US alarm over crisis in Tokyo

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The Independent Online
THE Clinton administration is watching with deepening anxiety the turn of political events in Japan following the surprise resignation on Friday of Morihiro Hosokawa, the country's reform-minded Prime Minister. Mr Hosokawa, elected last year on pledges to clean up corruption and the political process in Japan, stepped down after conceding that he was tainted by exactly the kind of scam he had been denouncing.

President Clinton had great hopes that Mr Hosokawa could finally make progress in opening up the Japanese market to foreign exports.

The American ambassador to Tokyo, former vice-president Walter Mondale, publicly mourned Mr Hosokawa's demise. 'Here is a guy who offered a new Japan,' he said. 'There was such hope.'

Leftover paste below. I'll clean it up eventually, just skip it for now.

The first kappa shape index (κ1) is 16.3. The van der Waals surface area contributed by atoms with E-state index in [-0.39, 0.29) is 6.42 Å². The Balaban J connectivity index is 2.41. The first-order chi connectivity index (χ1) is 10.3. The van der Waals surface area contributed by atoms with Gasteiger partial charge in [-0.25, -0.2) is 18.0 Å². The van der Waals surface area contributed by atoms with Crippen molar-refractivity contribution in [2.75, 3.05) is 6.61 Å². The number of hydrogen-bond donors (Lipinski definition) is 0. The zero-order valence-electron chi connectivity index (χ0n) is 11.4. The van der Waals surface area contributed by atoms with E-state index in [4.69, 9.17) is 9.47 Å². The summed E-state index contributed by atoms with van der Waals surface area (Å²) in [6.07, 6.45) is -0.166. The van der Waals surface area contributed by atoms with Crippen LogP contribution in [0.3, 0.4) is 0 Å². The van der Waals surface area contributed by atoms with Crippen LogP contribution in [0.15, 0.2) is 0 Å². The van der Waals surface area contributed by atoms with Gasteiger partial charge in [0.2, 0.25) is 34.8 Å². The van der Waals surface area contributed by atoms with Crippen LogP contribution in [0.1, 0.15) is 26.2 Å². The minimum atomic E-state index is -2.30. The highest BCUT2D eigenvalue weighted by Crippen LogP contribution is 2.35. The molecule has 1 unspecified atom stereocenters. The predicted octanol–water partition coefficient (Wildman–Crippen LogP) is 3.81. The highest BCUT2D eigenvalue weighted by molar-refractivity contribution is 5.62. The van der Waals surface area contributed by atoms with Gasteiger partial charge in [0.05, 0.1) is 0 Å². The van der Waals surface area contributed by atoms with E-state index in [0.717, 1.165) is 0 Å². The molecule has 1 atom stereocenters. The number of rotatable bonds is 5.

Washington is now worried that progress towards reform will be halted by a long period of political stalemate in Japan as the ruling coalition searches for a new leader. Foreign Minister Tsutomu Hata emerged yesterday as the front-runner. But although he is also committed to political change, he may not be acceptable to the socialists in the coalition.